If you’re like 99% of Britons, chances are you’re not fully on top of your finances. That’s not a made up statistic, even though it sounds far fetched – research from the Office of National Statistics (ONS) shows that:
“only 1 in 100 of us is truly financially savvy”.
How To Get On Top Of Your Finances
For most of us, ‘getting on top of finances’ is one of those things we know we should be doing, but somehow never get around to. We all like to think of ourselves as responsible adults (at least most of the time!), yet for some reason the idea of dealing with financial matters can seem overwhelmingly daunting.
The reason could be that there seems to be so many facets of ‘dealing with personal finances’ that it’s difficult to know how to unravel the complex web of our own money matters.
Perhaps a good place to start is with some of the categories used in the ONS research – planning ahead, organised money management, controlled spending, staying informed and choosing products.
The ONS defined this as the ‘extent to which someone makes provision for future expenditure from current income’ and planning ahead for a rainy day is one of the key areas of getting on top of your finances. Part of that is the ability to save up for major planned expenditure like a holiday or a new car, but surely protecting yourself financially with the right insurance policies should also be part of your considerations.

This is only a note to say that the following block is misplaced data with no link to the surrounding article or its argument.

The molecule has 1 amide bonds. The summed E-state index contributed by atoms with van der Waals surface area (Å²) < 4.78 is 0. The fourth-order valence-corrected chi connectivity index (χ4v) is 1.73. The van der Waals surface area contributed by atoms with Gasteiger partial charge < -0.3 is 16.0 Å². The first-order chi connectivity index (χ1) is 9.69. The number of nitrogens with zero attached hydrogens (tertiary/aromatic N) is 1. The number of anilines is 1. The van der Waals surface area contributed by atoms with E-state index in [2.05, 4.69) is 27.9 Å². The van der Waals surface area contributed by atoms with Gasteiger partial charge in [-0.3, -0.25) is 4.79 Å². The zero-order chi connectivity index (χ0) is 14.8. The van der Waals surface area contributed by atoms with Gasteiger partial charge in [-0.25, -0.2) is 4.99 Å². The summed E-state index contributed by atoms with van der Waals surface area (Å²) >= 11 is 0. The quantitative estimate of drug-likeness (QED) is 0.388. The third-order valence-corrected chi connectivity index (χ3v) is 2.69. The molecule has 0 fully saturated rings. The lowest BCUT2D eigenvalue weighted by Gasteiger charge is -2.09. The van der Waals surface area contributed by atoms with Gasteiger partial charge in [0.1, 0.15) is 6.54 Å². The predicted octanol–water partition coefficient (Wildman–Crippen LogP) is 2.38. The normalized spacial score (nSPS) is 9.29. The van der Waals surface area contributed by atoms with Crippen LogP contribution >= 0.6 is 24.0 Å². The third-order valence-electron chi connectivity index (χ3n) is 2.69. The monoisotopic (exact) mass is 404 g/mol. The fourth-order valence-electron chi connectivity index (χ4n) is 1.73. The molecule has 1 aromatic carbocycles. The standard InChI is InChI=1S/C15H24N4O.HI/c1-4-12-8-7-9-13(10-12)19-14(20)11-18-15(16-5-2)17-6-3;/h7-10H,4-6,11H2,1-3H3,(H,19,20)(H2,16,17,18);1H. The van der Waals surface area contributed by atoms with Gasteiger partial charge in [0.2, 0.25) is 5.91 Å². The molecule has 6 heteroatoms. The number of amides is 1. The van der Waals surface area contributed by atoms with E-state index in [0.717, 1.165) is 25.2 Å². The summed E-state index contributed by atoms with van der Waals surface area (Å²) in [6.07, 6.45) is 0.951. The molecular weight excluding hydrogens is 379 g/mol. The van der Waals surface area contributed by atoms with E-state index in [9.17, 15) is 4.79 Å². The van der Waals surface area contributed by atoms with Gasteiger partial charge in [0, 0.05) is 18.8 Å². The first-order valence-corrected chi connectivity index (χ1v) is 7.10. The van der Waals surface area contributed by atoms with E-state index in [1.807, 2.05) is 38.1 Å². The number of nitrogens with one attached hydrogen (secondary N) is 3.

Insurance products can give you the peace of mind that should anything happen to you, your dependants (with life insurance) or even your own income (with income protection) will be supported simply by sacrificing a small part of your current monthly earnings to pay for a policy.
Top Tips for Planning Ahead:
- Grab a calendar and look ahead throughout the year to mark on when you know you have a big expense coming up so you can save in advance– will you want a new outfit for an important wedding? Do you want to save for a holiday? Do you have money set aside for gifts and celebrations? Put them on your calendar and plan ahead.
- Think about whether an insurance policy to protect yourself financially in the future would be a good investment of a relatively small amount of your current monthly earnings.
Organised Money Management
The research defined a ‘highly capable person’ in this area as someone who knew ‘to within 1 or 2 pounds, their bank balance or the cash they have available for everyday spending’. While that may be too much for many of us, it’s a good idea to always have an overview of where you are with your available money.
Some people prefer to deal in cash so they can see what they are spending in physical form, or others like to keep receipts or write down what they spend as they spend it. The easiest thing to do is simply to stay abreast of your own bank balance and know where your money is going.
Top Tips for Money Management:
- Download a banking app to your phone to make it easy to check your balance. Get into the habit of checking regularly – perhaps every few days – to make sure you know where you’re up to. Some apps even allow fingerprint recognition log in so you can look up your bank balance in around 4 seconds (we timed it!).